874 miles from John O’Groats, 3,147 miles from New York, it can only be Land’s End. Or more specifically, the signpost that half a million people queue to have their photo taken beneath each year. But is there more to this Cornish icon than an Instagrammable moment at Britain’s westernmost point?
1. Ancient history
The site of Land’s End has drawn and inspired people for thousands of years. Discoveries of ancient artefacts from the Mesolithc period have been uncovered here, and it’s said people in the time of the ancient Greeks called it Belerion: Place of the Sun.
Tourism can be traced back to 1649, when poet John Taylor wrote his first guide book Wanderings to see the Wonders of the West. By the Victorian age, train links to Penzance brought people in far greater numbers – although it involved an extremely bumpy onward journey by coach.
Land’s End is an Area of Outstanding Natural Beauty and home to some incredible flora and fauna. Visit the RSPB Wildlife Discovery Centre at the visitor attraction and use their powerful telescopes to see much more than crashing waves. Gannets, fulmars, shags, kittiwakes and grey seals can all be spotted and, if you’re lucky, a dolphin or basking shark might make an appearance.
You’ll undoubtedly be hungry after taking in the bracing coastal views. There are a number of food options to choose from, including the self-service Cornish Pantry, takeaways from the Bakehouse and sweet snacks at the Land’s End Doughnut Company.
For something a bit more upscale, try the Land’s End Restaurant, with a fine view across the Atlantic Ocean. Outside the complex, and with a good deal more atmosphere, is The First and Last Inn in Sennen Village, a mile from Land’s End. With previous patrons including smugglers, wreckers and ghosts, this 700-year-old pub is rich in history and has a decent menu to enjoy while you soak it all up.
At the visitor attraction, West Country Shopping Village and Penwith House all trade in gifts, clothes and souvenirs, including replicas of the famous signpost. Visit the First and Last House which lays claim to being one of the country’s first gift shops. Opened by Gracie Thomas in the 19th century to capitalise on the boom in tourism at Land’s End, she originally sold pieces of local granite with ‘Land’s End’ stamped on them.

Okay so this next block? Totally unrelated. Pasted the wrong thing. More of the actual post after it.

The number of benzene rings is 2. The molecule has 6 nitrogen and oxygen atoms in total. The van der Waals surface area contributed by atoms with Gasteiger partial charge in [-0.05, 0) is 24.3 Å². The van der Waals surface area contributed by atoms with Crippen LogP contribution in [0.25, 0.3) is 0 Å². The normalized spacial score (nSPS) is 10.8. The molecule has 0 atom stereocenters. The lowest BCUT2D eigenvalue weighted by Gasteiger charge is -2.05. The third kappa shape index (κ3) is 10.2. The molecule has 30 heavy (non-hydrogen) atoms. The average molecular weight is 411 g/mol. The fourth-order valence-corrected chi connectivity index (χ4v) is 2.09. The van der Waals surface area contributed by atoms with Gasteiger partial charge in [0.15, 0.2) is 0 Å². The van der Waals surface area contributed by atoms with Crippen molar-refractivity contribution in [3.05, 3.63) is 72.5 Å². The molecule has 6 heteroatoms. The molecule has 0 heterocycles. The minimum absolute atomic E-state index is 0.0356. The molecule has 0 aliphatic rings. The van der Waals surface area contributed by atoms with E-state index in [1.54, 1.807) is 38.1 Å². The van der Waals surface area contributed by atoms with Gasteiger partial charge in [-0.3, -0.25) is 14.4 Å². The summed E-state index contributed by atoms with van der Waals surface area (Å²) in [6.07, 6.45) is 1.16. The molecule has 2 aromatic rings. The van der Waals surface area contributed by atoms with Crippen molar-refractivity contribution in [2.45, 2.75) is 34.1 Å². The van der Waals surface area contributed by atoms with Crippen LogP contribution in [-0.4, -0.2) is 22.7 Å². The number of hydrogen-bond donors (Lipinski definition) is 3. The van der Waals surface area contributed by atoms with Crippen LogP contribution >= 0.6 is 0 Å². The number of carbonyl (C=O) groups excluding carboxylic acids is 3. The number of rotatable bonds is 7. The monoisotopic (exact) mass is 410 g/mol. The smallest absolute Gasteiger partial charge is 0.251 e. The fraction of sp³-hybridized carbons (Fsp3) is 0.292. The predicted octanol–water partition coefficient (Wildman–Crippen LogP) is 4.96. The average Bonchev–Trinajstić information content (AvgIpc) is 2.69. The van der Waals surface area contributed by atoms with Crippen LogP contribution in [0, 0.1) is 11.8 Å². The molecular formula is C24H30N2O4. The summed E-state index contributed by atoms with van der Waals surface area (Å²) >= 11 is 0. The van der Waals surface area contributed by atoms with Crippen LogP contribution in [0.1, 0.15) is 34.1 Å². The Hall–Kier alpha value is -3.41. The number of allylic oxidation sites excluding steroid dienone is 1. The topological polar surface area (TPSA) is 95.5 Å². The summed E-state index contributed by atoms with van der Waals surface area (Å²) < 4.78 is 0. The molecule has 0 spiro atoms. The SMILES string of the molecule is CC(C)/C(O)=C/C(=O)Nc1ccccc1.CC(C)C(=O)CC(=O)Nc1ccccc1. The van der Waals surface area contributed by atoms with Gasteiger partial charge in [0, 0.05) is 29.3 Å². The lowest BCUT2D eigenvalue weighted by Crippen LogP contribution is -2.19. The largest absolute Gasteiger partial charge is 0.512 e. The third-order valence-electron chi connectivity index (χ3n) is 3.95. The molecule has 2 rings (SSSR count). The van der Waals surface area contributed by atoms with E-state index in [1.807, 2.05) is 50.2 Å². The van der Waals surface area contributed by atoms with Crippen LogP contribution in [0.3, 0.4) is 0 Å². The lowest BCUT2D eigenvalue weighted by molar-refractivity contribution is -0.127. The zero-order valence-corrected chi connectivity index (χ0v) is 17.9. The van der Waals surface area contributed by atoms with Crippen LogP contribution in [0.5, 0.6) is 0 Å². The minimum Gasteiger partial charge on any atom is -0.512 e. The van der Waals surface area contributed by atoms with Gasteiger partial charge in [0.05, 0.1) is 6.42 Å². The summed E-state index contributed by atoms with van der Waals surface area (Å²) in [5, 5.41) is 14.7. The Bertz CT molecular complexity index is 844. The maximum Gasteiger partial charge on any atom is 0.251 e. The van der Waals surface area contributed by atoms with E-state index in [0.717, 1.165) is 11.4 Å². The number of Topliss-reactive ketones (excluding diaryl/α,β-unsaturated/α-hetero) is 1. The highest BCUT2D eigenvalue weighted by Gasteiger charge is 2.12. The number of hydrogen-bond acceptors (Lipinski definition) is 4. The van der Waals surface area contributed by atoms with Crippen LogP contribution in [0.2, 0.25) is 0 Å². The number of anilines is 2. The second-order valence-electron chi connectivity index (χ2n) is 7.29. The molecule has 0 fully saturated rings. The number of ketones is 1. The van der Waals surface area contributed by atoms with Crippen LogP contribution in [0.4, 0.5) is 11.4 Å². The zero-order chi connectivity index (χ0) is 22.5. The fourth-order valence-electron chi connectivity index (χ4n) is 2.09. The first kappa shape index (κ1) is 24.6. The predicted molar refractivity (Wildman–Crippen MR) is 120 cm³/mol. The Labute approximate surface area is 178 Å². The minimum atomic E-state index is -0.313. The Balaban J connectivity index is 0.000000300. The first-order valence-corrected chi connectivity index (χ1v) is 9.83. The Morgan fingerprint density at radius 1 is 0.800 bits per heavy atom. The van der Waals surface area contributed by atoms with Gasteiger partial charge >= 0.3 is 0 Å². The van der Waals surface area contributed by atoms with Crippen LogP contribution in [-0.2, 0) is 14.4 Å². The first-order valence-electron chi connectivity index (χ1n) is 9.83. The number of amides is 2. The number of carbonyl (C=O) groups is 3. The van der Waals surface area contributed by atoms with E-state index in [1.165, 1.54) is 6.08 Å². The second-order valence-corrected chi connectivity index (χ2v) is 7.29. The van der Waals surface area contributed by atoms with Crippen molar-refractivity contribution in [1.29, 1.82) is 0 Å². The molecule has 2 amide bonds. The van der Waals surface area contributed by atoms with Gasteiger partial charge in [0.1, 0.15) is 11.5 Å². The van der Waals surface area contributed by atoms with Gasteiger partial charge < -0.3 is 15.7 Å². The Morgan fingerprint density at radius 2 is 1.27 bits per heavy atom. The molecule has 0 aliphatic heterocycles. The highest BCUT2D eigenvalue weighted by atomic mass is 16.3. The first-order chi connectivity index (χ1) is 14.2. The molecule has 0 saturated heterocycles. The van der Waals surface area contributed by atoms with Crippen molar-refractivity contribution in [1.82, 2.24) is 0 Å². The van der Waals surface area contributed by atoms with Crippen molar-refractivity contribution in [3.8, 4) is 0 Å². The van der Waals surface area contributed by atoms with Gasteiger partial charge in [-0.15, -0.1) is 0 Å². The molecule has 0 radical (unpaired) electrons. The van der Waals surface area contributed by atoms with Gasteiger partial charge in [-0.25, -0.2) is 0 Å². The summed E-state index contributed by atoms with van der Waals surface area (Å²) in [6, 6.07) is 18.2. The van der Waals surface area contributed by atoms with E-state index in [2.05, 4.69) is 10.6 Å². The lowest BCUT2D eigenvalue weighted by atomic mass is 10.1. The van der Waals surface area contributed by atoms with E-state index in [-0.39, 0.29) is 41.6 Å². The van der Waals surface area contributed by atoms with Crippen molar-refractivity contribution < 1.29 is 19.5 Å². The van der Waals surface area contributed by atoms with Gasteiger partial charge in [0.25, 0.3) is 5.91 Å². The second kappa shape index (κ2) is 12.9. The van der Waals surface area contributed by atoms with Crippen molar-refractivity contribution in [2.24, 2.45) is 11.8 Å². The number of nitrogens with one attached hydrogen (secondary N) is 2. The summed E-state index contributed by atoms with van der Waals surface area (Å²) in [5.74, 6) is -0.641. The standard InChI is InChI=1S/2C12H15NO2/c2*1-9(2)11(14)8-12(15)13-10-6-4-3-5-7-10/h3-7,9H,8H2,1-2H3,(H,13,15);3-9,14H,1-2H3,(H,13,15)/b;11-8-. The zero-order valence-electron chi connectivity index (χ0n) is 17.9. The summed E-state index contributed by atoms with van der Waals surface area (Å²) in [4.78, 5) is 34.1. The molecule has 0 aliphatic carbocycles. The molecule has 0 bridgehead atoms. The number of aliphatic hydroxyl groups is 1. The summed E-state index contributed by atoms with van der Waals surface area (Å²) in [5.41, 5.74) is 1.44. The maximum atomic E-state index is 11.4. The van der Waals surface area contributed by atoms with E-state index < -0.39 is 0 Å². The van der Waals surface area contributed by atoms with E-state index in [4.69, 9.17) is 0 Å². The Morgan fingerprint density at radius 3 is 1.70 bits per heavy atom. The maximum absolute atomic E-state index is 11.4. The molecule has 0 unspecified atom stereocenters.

One recent innovation you won’t want to miss if you’re visiting in the summer is the twice weekly fireworks display. ‘Magic in the Skies’ promises ‘a thrilling cocktail of pyrotechnic wizardry and vibrant explosions’ accompanied by specially composed music from Christopher Bond and narration by the actor and national treasure, Miriam Margolyes.
6. The Beach
A 30-minute walk along the South West Coast Path leads to Nanjizal beach, a beautiful secluded bay that feels far away from the hustle and bustle of the visitor attraction. There are natural stone sculptures, waterfalls and caves to explore.
7. End to End
Land’s End will forever be synonymous with its furthest British neighbour, John O’Groats in the far north of Scotland. Every year, people make the journey which takes 14 hours by car or up to three months on foot! The End to End story is a fascinating exhibit at the visitor attraction, celebrating the stories of people who have completed this 800-mile challenge.